Short answer? It's highly unlikely.
First of all, Russia has about 1,200 deliverable nuclear warheads. Probably less than one thousand sit on nuclear missiles. China has maybe 300-400. North Korea perhaps a dozen capable of making it to California. Not all the warheads can be fired off at once because some weapons have to be reserved for a second strike or attacking another nuclear power. So perhaps 500 or so Russian warheads would be targeted on the US.
In a Russian scenario, I'd say that major military bases will be targeted. China may only go for major West Coast military installations and population centers. When you can only shoot off say 200 warheads against an adversary who has that many to spend "freely" against an attacker like China, you want to do maximum psychological and political damage. That's done by killing civilians. This is known as countervalue targeting. "Will you trade Los Angeles for Taiwan?"
Russia operates on this strategy too, but has the extra warheads to blast military targets. Going strictly after nuclear targets is called counterforce targeting. This strategy risks wasting a warhead on nuking an empty silo as the other guy got his missile off in time. Russia has the numbers to do this. Until the end of the decade, Russia doesn't. So what that means is some military bases and major metropolitan areas.
Hey, it's an air base, right? A nice, long 11,000 foot runway would be perfect to park bombers on, right? Except the Air Force doesn't disperse bombers like it's 1952. Point Mugu has nothing strategic there. In a shooting war, several conventional cruise missiles with regular explosives could destroy the E-2 Hawkeye squadrons and any maritime patrol aircraft that might be parked there. Nothing you need a nuke for, although an airburst weapon would stop flat the sheet metal hangers and aircraft like crushing a beer can.
China might want to destroy West Coast ports to harm the Navy's operations. Destroying a port is more difficult than an airbase. A cruise missile can't put a hole in water, nor are they very good at blowing up the concrete quays. A nuke detonated at ground level will do that, creating a large crater and making the place too radioactive to use for a long time. An airburst will irradiate the ground and trash the cranes but leave the concrete intact.
Now no important ships are based at Port Hueneme. It's a home for Seabees and testing. Target ships show up to be shot at or obsolete ones are used as test beds. Mainly, it's a commercial port. The only deep water port between Long Beach and San Francisco. That is a worthy target in and of itself. However, I don't think it would be nuked.
In my book Late for Doomsday, I take some liberties with geography (like Oxnard has a hill) and I nuke Hueneme. In real life, the port is just too small. Major disruption could be done with cruise missiles and sabotage. Remember the ship that got stuck sideways in the Suez Canal? A ship could be sunk in the entrance to Port Hueneme. Cruise missiles could sink ships tied up along the quays or destroy important port facilities. Rendering the port unusable for several months would cause issues with American shipping and force Seabees and Marines to embark from LA or San Diego, creating a choke point.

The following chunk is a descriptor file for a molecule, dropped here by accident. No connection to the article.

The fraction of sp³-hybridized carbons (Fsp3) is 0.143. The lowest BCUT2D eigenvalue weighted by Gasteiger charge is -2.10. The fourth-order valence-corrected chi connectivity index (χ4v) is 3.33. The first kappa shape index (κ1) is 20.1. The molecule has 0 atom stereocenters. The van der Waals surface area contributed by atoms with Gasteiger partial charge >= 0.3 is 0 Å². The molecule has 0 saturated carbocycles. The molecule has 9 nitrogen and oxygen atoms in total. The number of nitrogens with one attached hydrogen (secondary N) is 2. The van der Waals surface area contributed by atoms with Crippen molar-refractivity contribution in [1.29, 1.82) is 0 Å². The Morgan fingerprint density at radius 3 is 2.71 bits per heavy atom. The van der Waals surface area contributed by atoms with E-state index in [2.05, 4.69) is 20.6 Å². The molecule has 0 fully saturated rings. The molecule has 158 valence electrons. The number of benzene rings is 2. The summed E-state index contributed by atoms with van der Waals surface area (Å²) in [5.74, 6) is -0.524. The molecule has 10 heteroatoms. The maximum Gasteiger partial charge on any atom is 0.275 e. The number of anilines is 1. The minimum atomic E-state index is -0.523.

Nuclear weapons are weapons of last resort. Nuking Port Hueneme at the end of a war in desperation doesn't help China win the war. What's more scary is the thought of a Pearl Harbor in California. Chinese Navy SEALs hijacking a cargo ship and sinking it in the harbor, followed by a cruise missile attack, is well within the realm of possibility for any war with China. I'd expect that.
Yes, it was a former Air Force base. No, it is not going to be nuked. Bombers won't be dispersed there and nuking the airport that all the celebrities park their jets at isn't going to win a war. This isn't the early Cold War anymore.
The Air Force Base about 85 miles northwest of Ventura is a prime target. It launches and controls satellites. Yes, it also launches Minuteman III ICBMs, except those are demonstration tests and they are unarmed. No nukes are kept there. One airburst over the main base cantonment area would destroy a major chunk Space Force's military capabilities in space by destroying buildings and killing people. Again, the same thing could be accomplished with cruise missiles, although I'd think that cruise missiles would target the launch facilities rather than people.
I’ll be the first to admit that I don’t know if Vandenberg has any secret underground bunkers. I also don’t know if Russia might take a chance and use ground bursts to take out the two Minuteman silos. Ground bursts may be called for at Vandenberg, but I don’t know. I have factored fallout coming from Vandenberg into my calculations as possibility.
Edwards AFB and the Palmdale/Lancaster area
Edwards? Not so much. Just a test facility. The outskirts of Palmdale where Boeing and Lockheed have their “Skunk Works” facilities? That’s a definite possibility. Although you could cruise missile attack those by flying a couple missiles over Malibu and up the 14.
March Air Reserve Base
Good chance that hitting March in San Bernardino County overlaps with anti-population countervalue attacks on the LA basin. I would not bet against Russia nuking March.
I figure anyone nuking LA would drop around half a dozen warheads all over the city in a pattern intended to maximize death and destruction. This pattern would be unknown to all but the Russian or Chinese planners. If you live in the urban sprawl known as the Los Angeles area, get to the outskirts. Maybe a million people killed in the first day—one megadeath. But Ventura County is full. Try Barstow, Bakersfield, or Las Vegas.
Note: this an adaptation from my non-fiction book Suburban Warfare: A cop's guide to surviving a civil war, SHTF, or modern urban combat, available on Amazon.